Padres moves at Meetings depend on Bell

Padres moves at Meetings depend on Bell

Padres moves at Meetings depend on Bell
SAN DIEGO -- Since he was hired to replace Jed Hoyer in late October, Padres general manager Josh Byrnes has signed his first free agent (outfielder Mark Kotsay) and made his first trade (catcher John Baker).

Could Byrnes, who was never gun shy when it came to making deals when he was the GM of the D-backs, make his next significant move at baseball's annual Winter Meetings, which will be held Dec. 5-8 in Dallas?

That's always possible, though Byrnes and the Padres are handcuffed to some extent -- not so much by a payroll that figures to run about $53 million for 2012, but much more immediately by Heath Bell's decision about salary arbitration.

The Padres have offered Bell, the three-time All-Star who pegs as a Type A free agent, arbitration, though Bell has said he's in no hurry to make a decision.

Bell has until 8:59 p.m. PT on Dec. 7 to decide whether to accept the offer. If he does, the Padres and Bell are bound to a one-year contract for 2012 at a salary which will be much higher than the $7.5 million he made last season.

With Bell, the Padres will have less wiggle room to work with as Byrnes goes about the task of constructing a roster for next season. Without Bell -- and the Padres will happily take two Draft picks if he signs with another team -- the team will have more money to work with.

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"Obviously, the Heath Bell situation will affect us a lot. If he doesn't accept [arbitration], we'll have more money," Byrnes said recently. "... Right now, things are moving a little slower until we know what happens with Heath."

The Padres will also keep an eye on what decision pitcher Aaron Harang makes. Harang pegs as a Type B free agent. Like Bell, the Padres have offered Harang arbitration. So if he turns down the Padres' arbitration offer and signs a deal elsewhere, the Padres receive one Draft pick in the supplemental round.

Once Byrnes has some clarity on what Bell, and to a lesser extent Harang, will do, he'll continue to try and add pieces to a team that lost 91 games last season. He's looking for late-inning relief options -- even if Bell returns -- and also options for the bench to give manager Bud Black more options than he had a year ago.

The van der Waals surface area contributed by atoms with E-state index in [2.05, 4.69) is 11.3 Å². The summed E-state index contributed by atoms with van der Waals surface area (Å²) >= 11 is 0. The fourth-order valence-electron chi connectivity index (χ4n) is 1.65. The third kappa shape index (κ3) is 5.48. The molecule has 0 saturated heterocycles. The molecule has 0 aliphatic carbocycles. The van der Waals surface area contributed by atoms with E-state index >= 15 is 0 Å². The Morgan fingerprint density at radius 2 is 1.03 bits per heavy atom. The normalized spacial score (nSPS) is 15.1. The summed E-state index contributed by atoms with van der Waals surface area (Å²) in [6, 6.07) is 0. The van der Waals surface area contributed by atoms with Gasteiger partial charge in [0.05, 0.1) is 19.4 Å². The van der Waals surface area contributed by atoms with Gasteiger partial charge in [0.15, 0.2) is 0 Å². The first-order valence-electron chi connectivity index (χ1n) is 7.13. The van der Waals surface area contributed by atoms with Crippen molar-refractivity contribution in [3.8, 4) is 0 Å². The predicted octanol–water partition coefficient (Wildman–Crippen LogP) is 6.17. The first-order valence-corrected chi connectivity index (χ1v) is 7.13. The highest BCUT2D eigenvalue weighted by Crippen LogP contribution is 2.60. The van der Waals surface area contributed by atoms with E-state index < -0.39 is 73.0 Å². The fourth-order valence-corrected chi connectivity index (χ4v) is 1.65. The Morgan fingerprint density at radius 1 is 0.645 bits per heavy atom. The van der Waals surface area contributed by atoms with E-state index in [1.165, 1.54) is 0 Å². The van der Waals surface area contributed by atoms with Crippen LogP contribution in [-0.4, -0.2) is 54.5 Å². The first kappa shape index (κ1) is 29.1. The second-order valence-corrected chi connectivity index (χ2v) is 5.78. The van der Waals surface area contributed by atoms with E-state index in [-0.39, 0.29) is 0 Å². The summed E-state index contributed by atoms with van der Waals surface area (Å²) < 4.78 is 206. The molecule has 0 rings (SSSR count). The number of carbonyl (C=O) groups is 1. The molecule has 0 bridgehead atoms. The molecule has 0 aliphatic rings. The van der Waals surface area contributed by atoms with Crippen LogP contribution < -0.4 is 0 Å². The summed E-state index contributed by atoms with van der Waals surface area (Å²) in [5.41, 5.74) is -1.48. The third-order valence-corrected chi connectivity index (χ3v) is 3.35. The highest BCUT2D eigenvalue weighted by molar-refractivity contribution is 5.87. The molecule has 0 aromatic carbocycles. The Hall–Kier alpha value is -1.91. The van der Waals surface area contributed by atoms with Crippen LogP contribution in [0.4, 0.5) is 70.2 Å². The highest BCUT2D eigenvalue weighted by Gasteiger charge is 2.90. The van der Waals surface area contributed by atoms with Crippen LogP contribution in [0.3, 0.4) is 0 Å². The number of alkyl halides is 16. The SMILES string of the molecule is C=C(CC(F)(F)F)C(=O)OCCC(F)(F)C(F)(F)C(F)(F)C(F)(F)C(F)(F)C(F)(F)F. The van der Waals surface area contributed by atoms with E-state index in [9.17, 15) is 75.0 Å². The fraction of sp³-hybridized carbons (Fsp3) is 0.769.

The recent additions of Kotsay and Baker filled a couple of needs -- both are left-handed hitters. Kotsay, the Padres feel, can help off the bench as an outfielder and can play some first base in a pinch. The Padres also feel he'll be a positive clubhouse presence.

One of Byrnes' primary goals this offseason is to improve the offense, especially against right-handed pitching.

Last season, the Padres ranked last in the Major Leagues in batting average against right-handers (.229), 29th in on-base percentage (.301) and 30th in slugging (.340). The Padres also ranked 28th in baseball in pinch-hitting (.161).

The Padres also wanted to improve their depth at catcher. Nick Hundley, who the Padres are very high on, missed 63 games last season with two disabled-list stints. Baker figures to improve the depth at that position and give the Padres the production they missed a year ago when Hundley was injured.

There's speculation that the Padres might try to trade either shortstop Jason Bartlett or second baseman Orlando Hudson this winter. Both will make $5.5 million next season and with Everth Cabrera a potential fit at either position, the Padres could create some more wiggle room financially by dealing one or the other, though Bartlett did provide stability at a critical position in 2011 and the team might be less inclined to trade him.

Could the Padres potentially swap Hudson and his contract -- he's owed a total of $7.5 million with a $2 million buyout for 2013 -- for a comparable contract? The Colorado Rockies have had some internal discussions about Hudson. The Padres could possibly have interest in closer Huston Street ($7.5 million in 2012) if Bell declines arbitration.

Corey Brock is a reporter for Keep track of @FollowThePadres on Twitter. This story was not subject to the approval of Major League Baseball or its clubs.